The Streak

As reported in the March 7 issue of the Old Gold and Black, “streaking, the latest college craze, has made its debut in Spartanburg.

On March 4, 1974, one of the more memorable moments in modern Wofford history took place. A group of Wofford students streaked the Converse campus.

Streaking became something of a national fad in the spring of 1974. Someone streaked the Oscars, another streaked the Hawaii state legislature. And Ray Stevens memorialized it all in song. Even today, individuals occasionally try to streak the Super Bowl or other sports events.

As reported in the March 7, 1974 issue of the Old Gold and Black, “streaking, the latest college craze, has made its debut in Spartanburg. On Monday night, 125 Wofford students entertained a crowd of 700 Converse and Wofford spectators by running nude across the Converse campus. The Spartanburg Herald, the city’s morning newspaper, ran two front page stories the next morning with slightly different details. It suggested the number of streakers was around 60. The event took place between about 8:30 and 10 pm, and while Converse security and Spartanburg police were both on hand, no one was arrested or charged. Stories initially celebrated this as the first college to streak another college, and the first all-male college to streak an all-female college. Later stories corrected it to “almost all-male,” since Wofford in 1974 had women day students. (Some of those students were present for the event and were quoted in the Herald’s story.)

Converse students interviewed in the Herald applauded their campus security officers for not overreacting. In fact, one Converse security officer said, “we knew it was going to happen and decided not to interfere as long as it didn’t get out of hand, meaning no injuries and property damage, primarily.” In an Old Gold and Black article a few weeks later, Converse President Robert Coleman laughed off the whole event. “I consider streaking to be just a prank, a way of easing frustration, a lark.” He continued, “It has been my experience that every college generation comes up with some way of thumbing its nose at society.”

The story was front page news in the Old Gold and Black later that week, with a large photo, and got coverage with campus reaction at both college for two more issues. The incident also made the Bohemian that year as well, with some of the same photos in both publications. Mark Olencki ’75, then a student Bohemian editor and photographer, noted that some people accused him of participating in the streak, and he said that was impossible, since he was the one taking the pictures.

Perhaps the more interesting part of the story is the rumors, fueled in the Spartanburg media, that the Converse students would return the favor at Wofford the next night. The Herald even reported it at the end of the article. “Reliable sources report that another first will occur tonight as the Converse gals answer an invitation to streak across the Wofford campus at 8:30, weather permitting.” On Tuesday night, a crowd sometimes estimated at 2,000 people descended on the Wofford campus, anticipating a show. They were sorely disappointed, as the counter-streak did not materialize, and unfortunately took out their frustrations with some acts of vandalism.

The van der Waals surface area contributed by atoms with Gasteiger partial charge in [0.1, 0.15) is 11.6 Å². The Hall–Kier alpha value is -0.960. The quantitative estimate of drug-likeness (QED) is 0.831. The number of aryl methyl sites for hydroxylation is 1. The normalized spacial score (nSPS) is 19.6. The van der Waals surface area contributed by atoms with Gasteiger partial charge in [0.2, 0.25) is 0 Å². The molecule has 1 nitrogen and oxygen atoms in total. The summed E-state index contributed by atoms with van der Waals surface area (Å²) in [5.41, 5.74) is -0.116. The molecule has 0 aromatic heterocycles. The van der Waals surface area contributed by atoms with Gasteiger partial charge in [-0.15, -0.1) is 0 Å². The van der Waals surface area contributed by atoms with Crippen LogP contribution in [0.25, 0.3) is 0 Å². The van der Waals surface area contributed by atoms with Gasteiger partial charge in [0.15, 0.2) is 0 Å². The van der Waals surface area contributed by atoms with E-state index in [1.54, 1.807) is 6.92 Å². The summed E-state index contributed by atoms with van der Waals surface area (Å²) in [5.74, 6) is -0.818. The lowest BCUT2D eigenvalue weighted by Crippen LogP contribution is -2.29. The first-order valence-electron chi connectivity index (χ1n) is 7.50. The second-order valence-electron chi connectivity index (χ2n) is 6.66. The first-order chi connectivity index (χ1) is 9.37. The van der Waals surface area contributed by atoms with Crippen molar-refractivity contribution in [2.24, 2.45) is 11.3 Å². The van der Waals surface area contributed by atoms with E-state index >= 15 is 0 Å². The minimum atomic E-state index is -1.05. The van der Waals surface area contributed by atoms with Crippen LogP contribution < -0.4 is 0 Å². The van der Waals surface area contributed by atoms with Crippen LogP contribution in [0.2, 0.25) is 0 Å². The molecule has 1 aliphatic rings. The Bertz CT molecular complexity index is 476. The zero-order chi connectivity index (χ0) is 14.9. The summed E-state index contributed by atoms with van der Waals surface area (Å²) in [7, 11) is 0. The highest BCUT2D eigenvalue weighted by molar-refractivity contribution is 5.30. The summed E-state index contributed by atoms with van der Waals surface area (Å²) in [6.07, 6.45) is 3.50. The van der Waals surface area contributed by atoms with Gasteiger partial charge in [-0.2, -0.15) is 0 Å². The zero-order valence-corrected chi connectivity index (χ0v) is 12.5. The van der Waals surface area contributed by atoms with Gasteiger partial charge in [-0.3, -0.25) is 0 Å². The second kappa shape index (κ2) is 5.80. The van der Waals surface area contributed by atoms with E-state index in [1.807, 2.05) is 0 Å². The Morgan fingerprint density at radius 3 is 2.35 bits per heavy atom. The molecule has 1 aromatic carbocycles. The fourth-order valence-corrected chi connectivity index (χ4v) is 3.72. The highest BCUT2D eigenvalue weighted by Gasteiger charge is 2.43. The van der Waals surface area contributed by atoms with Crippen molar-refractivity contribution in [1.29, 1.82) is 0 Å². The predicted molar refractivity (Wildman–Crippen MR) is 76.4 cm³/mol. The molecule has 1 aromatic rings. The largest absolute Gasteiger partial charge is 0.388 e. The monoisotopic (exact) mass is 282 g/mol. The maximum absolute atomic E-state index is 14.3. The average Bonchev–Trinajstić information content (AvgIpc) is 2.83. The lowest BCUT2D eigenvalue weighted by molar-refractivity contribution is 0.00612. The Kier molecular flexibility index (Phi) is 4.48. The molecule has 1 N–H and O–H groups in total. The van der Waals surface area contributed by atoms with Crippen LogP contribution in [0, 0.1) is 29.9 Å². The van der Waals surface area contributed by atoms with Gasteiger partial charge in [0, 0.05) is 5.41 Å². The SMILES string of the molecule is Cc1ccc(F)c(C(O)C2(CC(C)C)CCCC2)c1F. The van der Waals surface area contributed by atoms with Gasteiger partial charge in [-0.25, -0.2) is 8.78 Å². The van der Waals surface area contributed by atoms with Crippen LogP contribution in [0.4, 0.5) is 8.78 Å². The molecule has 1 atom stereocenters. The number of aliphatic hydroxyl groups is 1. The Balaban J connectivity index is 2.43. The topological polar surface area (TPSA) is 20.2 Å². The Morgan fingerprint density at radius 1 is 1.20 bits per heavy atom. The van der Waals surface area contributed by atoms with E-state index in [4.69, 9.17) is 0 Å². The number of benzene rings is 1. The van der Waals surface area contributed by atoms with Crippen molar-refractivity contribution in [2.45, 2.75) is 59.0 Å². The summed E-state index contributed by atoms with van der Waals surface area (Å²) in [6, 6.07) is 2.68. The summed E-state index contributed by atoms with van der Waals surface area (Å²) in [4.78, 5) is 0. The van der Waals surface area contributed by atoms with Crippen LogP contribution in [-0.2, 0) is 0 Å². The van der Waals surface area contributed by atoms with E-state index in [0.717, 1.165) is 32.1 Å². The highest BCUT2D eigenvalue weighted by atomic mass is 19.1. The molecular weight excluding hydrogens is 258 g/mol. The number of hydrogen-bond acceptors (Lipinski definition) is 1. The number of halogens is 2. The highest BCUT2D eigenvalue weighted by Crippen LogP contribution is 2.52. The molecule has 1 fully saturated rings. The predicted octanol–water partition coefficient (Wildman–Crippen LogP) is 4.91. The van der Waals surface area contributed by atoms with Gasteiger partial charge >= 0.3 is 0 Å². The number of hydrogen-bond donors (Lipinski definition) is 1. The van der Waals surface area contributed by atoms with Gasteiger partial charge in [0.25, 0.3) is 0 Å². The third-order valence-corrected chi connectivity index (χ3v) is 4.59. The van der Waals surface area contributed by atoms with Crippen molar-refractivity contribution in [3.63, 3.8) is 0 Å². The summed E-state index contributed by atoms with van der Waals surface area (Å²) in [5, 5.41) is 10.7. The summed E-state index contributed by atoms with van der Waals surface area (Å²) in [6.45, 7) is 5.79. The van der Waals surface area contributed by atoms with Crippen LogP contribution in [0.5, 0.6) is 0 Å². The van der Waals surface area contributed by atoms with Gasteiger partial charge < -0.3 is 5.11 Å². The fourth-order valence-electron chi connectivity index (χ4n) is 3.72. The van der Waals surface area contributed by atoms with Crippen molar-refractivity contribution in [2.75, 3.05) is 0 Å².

The Streak resulted in a number of amusing newspaper stories. The Herald story quoted three Wofford women students’ descriptions of the event. Jo Ann Deakin noted that many of the men wore handkerchiefs over their faces. Pam Mason reported that some of the Converse students were chasing the streakers. Terry Rosenberg noted that some of the guys “were chicken and wore pants, while others wore long shirt tails flapping in the breeze as they ran.” One group of Converse students told the Herald reporter, “Please for goodness sakes please don’t say we were offended or nothing like that. If anyone is embarrassed or easily offended they shouldn’t be out here.”

In a March 21 Old Gold and Black story, an anonymous reporter wrote about several Converse student reactions. “Shouts of ‘I touched one,’ ‘Wow, did you see that?’ and ‘Give us a moon’ rang out among the audience.” The reporter went on to share his own reminiscences of the event. “The mooning on Fairview Avenue was a genuine disappointment. Growing up in a small southern town where mooning was a much more common pastime than going to the movies since there was no theater, I felt rather competent as a critic. The Wofford mooners lacked technique. There were no half-moons, baby moons, or moon faces… Only the basic full moon which is rather dull for spectators after a while. One young man must be commended, however, for shooting a moon across a Wofford decal in the back of a Volkswagen bus.”

The fad passed as quickly as it came. Dean of Students Mike Preston put out a memo on March 6, following the damage to campus, warning students that streaking was against the law and students would be prosecuted. While he knew it was not malicious, he did not want to see campus or student property further endangered. As Wofford campus safety chief Chuck Darnell warned the Wofford students after March 5, “three streaks and you’re out.”

Note: This blogger absolutely does not encourage a semi-centennial commemoration of the event!

By Phillip Stone

I've been the archivist of Wofford College and the South Carolina United Methodist since 1999. I'll be sharing college, Methodist, and local history, documents, photographs, and other interesting stories on this blog, which I've been keeping since December 2007.